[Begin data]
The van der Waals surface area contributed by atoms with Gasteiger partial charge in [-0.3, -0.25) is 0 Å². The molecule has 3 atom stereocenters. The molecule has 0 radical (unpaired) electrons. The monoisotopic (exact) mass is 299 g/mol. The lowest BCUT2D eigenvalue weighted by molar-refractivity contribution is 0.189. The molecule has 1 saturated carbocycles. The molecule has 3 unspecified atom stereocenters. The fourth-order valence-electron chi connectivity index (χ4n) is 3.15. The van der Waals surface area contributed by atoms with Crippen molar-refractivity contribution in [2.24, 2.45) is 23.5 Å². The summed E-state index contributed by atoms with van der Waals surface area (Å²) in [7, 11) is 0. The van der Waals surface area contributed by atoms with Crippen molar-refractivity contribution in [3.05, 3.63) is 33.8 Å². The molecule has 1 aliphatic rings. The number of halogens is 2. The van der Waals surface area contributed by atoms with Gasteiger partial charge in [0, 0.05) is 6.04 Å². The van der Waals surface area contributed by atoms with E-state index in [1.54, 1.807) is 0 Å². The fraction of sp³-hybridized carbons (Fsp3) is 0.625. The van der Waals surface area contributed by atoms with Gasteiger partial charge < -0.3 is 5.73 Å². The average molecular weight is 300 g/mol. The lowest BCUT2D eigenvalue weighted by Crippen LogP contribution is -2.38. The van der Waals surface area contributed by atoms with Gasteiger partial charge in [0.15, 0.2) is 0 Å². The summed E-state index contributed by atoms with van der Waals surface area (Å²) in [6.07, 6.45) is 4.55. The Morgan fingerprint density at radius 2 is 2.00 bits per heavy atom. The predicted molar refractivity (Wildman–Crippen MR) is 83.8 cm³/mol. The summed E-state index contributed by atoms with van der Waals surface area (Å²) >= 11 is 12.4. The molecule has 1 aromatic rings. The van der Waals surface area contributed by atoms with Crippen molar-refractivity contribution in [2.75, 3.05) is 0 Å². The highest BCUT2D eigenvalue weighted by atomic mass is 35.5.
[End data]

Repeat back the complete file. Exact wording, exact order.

The van der Waals surface area contributed by atoms with Gasteiger partial charge in [-0.3, -0.25) is 0 Å². The molecule has 3 atom stereocenters. The molecule has 0 radical (unpaired) electrons. The monoisotopic (exact) mass is 299 g/mol. The lowest BCUT2D eigenvalue weighted by molar-refractivity contribution is 0.189. The molecule has 1 saturated carbocycles. The molecule has 3 unspecified atom stereocenters. The fourth-order valence-electron chi connectivity index (χ4n) is 3.15. The van der Waals surface area contributed by atoms with Crippen molar-refractivity contribution in [2.24, 2.45) is 23.5 Å². The summed E-state index contributed by atoms with van der Waals surface area (Å²) in [7, 11) is 0. The van der Waals surface area contributed by atoms with Crippen molar-refractivity contribution in [3.05, 3.63) is 33.8 Å². The molecule has 1 aliphatic rings. The number of halogens is 2. The van der Waals surface area contributed by atoms with Gasteiger partial charge in [0, 0.05) is 6.04 Å². The van der Waals surface area contributed by atoms with E-state index in [1.54, 1.807) is 0 Å². The fraction of sp³-hybridized carbons (Fsp3) is 0.625. The van der Waals surface area contributed by atoms with Gasteiger partial charge < -0.3 is 5.73 Å². The average molecular weight is 300 g/mol. The lowest BCUT2D eigenvalue weighted by Crippen LogP contribution is -2.38. The van der Waals surface area contributed by atoms with Gasteiger partial charge in [0.15, 0.2) is 0 Å². The summed E-state index contributed by atoms with van der Waals surface area (Å²) in [6.07, 6.45) is 4.55. The Morgan fingerprint density at radius 2 is 2.00 bits per heavy atom. The predicted molar refractivity (Wildman–Crippen MR) is 83.8 cm³/mol. The summed E-state index contributed by atoms with van der Waals surface area (Å²) >= 11 is 12.4. The molecule has 1 aromatic rings. The van der Waals surface area contributed by atoms with Crippen molar-refractivity contribution in [2.75, 3.05) is 0 Å². The highest BCUT2D eigenvalue weighted by atomic mass is 35.5.